If you could have dinner with anyone, who would it be and why?
I ran through so many names when trying to answer this question! I thought of famous psychologists, historical figures, and even my contemporaries. At the end of all that pondering, though, my answer is simple…my dad. My father passed in 2003, and not a day has gone by before or since that time that my father failed to influence my life. I grew up on a two-year college campus, splitting my time between my mother’s student store and my father’s classroom as my playgrounds. I watched as my dad taught students how to create newspapers from start to finish and saw students drop by his office with a smile to celebrate their successes with him. We hosted students at our home for dinner when there were eighteen inches of snow on the ground and the college cafeteria couldn’t open. My father spent hours patiently walking his students through complicated machinery and delicate computer programs, and I watched him talk with frustrated students who always left their discussions with their shoulders a little straighter. I watched as this man, who at a time had nearly crippling social anxiety, interact with state, national, and international press associations to get equipment, jobs, and training for his students. I watched a true example of the best kind of college teacher, and never predicted that I would one day be in his shoes. Just one short year after his passing, I took my first real step into the classroom as an adjunct instructor at the community college where I now work full time. I would love to have dinner with my father to share in his wisdom and learn from his experience. Over a bowl of his favorite vinegar-soaked spring onions and cucumbers, I would ask him, “What makes someone a good teacher?” and then I would share his words with the world.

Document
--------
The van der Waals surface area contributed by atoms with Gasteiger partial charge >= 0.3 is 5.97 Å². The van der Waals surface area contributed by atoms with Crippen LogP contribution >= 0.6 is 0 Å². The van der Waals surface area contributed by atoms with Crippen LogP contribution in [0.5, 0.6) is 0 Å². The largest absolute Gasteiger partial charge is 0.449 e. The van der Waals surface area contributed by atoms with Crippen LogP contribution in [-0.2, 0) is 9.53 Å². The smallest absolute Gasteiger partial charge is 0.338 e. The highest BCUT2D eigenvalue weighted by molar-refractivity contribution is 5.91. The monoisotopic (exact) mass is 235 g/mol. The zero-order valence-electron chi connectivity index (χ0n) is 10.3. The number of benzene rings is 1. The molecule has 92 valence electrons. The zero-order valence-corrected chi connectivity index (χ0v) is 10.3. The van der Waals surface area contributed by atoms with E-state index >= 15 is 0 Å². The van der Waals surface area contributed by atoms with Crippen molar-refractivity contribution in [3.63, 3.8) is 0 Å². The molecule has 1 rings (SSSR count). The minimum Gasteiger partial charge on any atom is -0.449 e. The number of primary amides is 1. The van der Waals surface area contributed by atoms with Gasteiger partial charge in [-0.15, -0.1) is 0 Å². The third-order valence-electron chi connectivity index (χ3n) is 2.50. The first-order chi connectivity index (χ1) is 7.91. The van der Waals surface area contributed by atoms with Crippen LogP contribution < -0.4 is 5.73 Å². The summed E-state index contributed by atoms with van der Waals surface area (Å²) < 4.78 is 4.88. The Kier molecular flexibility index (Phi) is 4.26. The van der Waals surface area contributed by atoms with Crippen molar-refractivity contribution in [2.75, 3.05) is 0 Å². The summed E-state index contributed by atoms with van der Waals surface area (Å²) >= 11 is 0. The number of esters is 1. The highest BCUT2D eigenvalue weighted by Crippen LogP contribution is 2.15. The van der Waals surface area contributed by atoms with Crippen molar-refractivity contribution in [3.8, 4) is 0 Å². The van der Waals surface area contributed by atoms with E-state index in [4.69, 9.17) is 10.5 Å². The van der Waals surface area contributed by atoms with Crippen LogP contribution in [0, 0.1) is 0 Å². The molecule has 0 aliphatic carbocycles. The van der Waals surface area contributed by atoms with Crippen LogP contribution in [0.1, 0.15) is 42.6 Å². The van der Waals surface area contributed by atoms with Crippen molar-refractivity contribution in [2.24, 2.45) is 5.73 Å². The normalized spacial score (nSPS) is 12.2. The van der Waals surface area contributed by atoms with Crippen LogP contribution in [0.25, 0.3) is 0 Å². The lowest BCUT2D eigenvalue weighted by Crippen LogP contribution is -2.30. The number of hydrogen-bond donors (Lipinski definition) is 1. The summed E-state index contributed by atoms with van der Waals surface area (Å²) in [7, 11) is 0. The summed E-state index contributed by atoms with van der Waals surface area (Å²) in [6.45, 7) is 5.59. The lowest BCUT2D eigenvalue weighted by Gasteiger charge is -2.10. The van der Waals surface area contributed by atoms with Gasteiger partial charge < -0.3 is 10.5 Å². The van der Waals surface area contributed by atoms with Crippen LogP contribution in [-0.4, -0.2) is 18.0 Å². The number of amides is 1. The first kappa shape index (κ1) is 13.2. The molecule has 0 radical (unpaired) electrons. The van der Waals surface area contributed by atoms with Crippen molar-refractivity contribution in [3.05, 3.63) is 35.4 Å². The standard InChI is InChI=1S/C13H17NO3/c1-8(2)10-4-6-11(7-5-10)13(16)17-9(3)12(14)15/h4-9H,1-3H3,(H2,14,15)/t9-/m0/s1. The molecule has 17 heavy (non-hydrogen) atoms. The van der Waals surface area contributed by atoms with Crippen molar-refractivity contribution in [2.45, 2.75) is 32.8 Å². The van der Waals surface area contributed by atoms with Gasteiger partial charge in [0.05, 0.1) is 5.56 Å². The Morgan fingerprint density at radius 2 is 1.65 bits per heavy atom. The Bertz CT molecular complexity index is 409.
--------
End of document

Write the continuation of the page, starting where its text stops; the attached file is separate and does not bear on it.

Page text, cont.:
Share a memorable teaching experience and explain why it was so impactful.
My favorite moment as a teacher occurred a couple of years ago. A colleague and I created a semester-long project that asked students to research and propose an idea to improve student retention and engagement at our college. We related the ideas to research methods and theories in our disciplines, and the students were required to present their work at a poster session that was open to the entire campus. We invited faculty, staff, administration, and students to the event. I still remember the moment the president of the college stepped through the door of the poster session. Our students, many of whom were either still in high school, first-generation college students, or students wholly unprepared for college, stiffened at the sight of the president and other administrators in their dressy suits. These important people had come to see them and to hear their ideas, causing fear and apprehension throughout the room. It was clear that our students felt very small—but then, it became a moment. In this moment, everything clicked for our students as they saw in themselves what we, as their teachers, saw in them. As they started to give their speeches to the crowd moving among their displays, our students’ shoulders straightened, their excitement came through, and their confidence began to shine. In that moment, as students discussed how they would impact the college they love, they knew beyond any doubt that they could make a mark on the world. It was a beautiful event, and I am fortunate enough to have had the privilege to see the same transformation in students each time we have run this project.

Every month, NISOD profiles faculty and staff from our member colleges who are doing extraordinary work on their campuses. #NISODProfiles offer a direct connection to your colleagues from across the world who exemplify NISOD’s mission of improving teaching, learning, and leadership.